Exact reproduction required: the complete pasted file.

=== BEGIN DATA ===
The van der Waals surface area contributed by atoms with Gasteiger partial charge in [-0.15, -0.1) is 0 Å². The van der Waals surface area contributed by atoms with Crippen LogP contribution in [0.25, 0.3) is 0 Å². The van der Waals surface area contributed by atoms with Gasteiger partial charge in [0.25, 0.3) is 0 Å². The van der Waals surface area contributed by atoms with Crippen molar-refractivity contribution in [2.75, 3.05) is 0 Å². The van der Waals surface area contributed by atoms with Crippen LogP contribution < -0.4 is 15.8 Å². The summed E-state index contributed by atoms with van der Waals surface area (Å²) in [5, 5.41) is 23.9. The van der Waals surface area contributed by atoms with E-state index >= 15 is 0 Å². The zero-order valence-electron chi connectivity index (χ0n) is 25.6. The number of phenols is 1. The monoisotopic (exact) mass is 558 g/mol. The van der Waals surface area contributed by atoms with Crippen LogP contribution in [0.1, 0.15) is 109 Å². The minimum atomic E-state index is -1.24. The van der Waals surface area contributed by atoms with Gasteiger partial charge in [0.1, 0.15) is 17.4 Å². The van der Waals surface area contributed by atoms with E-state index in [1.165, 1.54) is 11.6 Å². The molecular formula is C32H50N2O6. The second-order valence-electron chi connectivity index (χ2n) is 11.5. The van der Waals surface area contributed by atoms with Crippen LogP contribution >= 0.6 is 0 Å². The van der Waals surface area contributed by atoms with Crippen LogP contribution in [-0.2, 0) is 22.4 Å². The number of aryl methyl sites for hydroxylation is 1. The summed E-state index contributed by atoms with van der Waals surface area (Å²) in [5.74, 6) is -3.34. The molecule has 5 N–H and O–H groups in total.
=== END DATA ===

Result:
The van der Waals surface area contributed by atoms with Gasteiger partial charge in [-0.15, -0.1) is 0 Å². The van der Waals surface area contributed by atoms with Crippen LogP contribution in [0.25, 0.3) is 0 Å². The van der Waals surface area contributed by atoms with Gasteiger partial charge in [0.25, 0.3) is 0 Å². The van der Waals surface area contributed by atoms with Crippen molar-refractivity contribution in [2.75, 3.05) is 0 Å². The van der Waals surface area contributed by atoms with Crippen LogP contribution < -0.4 is 15.8 Å². The summed E-state index contributed by atoms with van der Waals surface area (Å²) in [5, 5.41) is 23.9. The van der Waals surface area contributed by atoms with E-state index >= 15 is 0 Å². The zero-order valence-electron chi connectivity index (χ0n) is 25.6. The number of phenols is 1. The monoisotopic (exact) mass is 558 g/mol. The van der Waals surface area contributed by atoms with Crippen LogP contribution in [0.1, 0.15) is 109 Å². The minimum atomic E-state index is -1.24. The van der Waals surface area contributed by atoms with Gasteiger partial charge in [0.1, 0.15) is 17.4 Å². The van der Waals surface area contributed by atoms with E-state index in [1.165, 1.54) is 11.6 Å². The molecular formula is C32H50N2O6. The second-order valence-electron chi connectivity index (χ2n) is 11.5. The van der Waals surface area contributed by atoms with Crippen LogP contribution >= 0.6 is 0 Å². The van der Waals surface area contributed by atoms with Crippen LogP contribution in [-0.2, 0) is 22.4 Å². The number of aryl methyl sites for hydroxylation is 1. The summed E-state index contributed by atoms with van der Waals surface area (Å²) in [5.74, 6) is -3.34. The molecule has 5 N–H and O–H groups in total.